Warwickshire County Council – systematically reviewing effectiveness

The Council is proactive in systematically reviewing the effectiveness of its governance, systems and processes.

What is meant by council-wide assurance? What does it mean in Warwickshire in particular?

The Council is proactive in systematically reviewing the effectiveness of its governance, systems and processes.  The organisation’s culture stresses the importance of good governance, and this is visibly led by senior political and managerial leaders. 

How does this work in practice?

A governance stocktake was undertaken towards the end of 2022 to understand the views of the Council’s managers about the Council’s governance and to identify areas that need a deeper dive or improvement. Using the Governance Risk and Resilience Framework published by the Centre for Governance and Scrutiny (CfGS), workshops were held with staff across the different managerial levels to explore the seven characteristics of governance.

Each of the workshops focused on a specific characteristic, looking at positive and negative behaviours associated with each. Officers scored where they felt the Council currently sits on each behaviour. Participants at each workshop came from areas across the Council to enable a broad debate. The Chatham House rule applied to all meetings, to encourage participants to be open and frank in their discussions. 

A report was taken to the Council's Corporate Board in February 2023 providing summaries of the discussions in relation to each characteristic under the framework and highlighting those areas where potential risks were identified alongside recommendations to mitigate them.

Following the stocktake, governance training sessions were provided to senior officers – particularly report writers - across the Council by the Governance Legal Team and work is underway to offer this training through the Council’s on-line learning hub. Other actions prompted by the stocktake include refreshed Code of Conduct training for elected members which is delivered annually and includes case studies, and a review of the Council’s Complaints Policy to provide greater clarity for both the public and officers.  An update on the governance training introduced following the stocktake and the number of sessions delivered was provided to Audit and Standards Committee in November 2023. The stocktake will be repeated every two years.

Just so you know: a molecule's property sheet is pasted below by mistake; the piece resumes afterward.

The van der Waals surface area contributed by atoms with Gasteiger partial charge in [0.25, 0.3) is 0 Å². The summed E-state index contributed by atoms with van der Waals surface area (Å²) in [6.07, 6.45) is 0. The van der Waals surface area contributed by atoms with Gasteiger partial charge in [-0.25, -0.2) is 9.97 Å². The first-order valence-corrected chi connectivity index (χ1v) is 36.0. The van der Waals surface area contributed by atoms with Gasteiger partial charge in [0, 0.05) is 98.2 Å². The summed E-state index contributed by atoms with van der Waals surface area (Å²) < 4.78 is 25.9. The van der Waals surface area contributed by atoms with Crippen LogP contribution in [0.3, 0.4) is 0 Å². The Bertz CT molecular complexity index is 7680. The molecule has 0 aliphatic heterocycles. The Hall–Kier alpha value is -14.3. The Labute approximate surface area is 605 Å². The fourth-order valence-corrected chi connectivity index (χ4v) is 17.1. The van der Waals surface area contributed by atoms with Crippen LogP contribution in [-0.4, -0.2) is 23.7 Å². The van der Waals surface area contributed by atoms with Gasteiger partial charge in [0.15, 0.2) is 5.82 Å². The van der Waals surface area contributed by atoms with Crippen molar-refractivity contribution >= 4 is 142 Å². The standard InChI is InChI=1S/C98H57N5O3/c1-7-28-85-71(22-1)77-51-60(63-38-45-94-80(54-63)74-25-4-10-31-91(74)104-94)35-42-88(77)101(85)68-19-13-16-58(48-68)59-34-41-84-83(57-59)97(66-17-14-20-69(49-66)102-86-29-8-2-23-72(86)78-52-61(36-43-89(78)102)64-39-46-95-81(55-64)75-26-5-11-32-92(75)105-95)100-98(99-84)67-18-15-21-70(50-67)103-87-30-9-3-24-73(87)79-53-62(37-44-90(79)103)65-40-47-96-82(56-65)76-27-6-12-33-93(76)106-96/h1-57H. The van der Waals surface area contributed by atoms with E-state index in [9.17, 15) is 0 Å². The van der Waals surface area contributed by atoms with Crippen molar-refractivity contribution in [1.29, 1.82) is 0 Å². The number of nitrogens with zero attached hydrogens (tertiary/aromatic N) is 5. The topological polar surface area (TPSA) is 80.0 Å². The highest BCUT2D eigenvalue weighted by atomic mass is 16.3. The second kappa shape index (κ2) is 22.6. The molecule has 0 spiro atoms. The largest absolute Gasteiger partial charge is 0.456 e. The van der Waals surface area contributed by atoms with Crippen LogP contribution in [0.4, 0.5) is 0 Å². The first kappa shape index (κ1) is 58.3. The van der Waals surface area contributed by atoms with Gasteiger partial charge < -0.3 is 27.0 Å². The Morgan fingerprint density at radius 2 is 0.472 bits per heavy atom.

The stocktake is one of the ways the Council demonstrates its detailed ‘grip’ of assurance and governance to its Audit and Standards Committee.  The Annual Governance Statement, which is considered by the Audit and Standards Committee and taken to Full Council for approval, reflects the findings at a higher level.

The Council holds an annual ‘Do the Right Thing’ week to raise awareness of good governance to all staff. During the week, communications highlight ‘cautionary tales’ and what to look out for and share information about key policies and procedures.  

Which roles make a particular difference?

The Council’s political and managerial leadership set the culture of the organisation and are clear in their communications that good governance is important, keeping the Council safe and enabling it to deliver for residents. There are regular conversations about audit, standards and probity both at senior management level and within the organisation that strengthen and reinforce the importance of good governance. 

In a culture of mutual trust and respect, in which there is good understanding of respective roles and responsibilities, members come to the Monitoring Officer for advice and are respectful of officer advice.

The Monitoring Officer facilitates a culture of openness and approachability in which officers are able to share any concerns with her and there is a formal process whereby legal officers can do this on a weekly basis.

The corporate statutory officers meet together monthly to review governance risks to the Council, facilitated by input from legal and finance officers.

What are your top tips?

  • It’s easy for operational needs to overwhelm proactive governance work.  In Warwickshire a dedicated governance legal team helps to support this balance.
  • Develop an annual governance cycle and governance work programme to ensure that all policies and procedures are regularly reviewed, enable the monitoring of upcoming work and strengthen proactive planning.
  • Use diverse communication channels to get messaging across to staff. Broadcasts from the Senior Leadership Team and within each Directorate can be very effective in spreading important messages relating to governance.
  • Look outwards to learn from others to strengthen your approach.
  • Encourage a culture of openness by actively listening to colleagues, avoiding defensiveness and being responsive to any governance concerns they may have.

Contact for further information

Sioned Harper – Senior Solicitor and Team Manager – Governance

[email protected]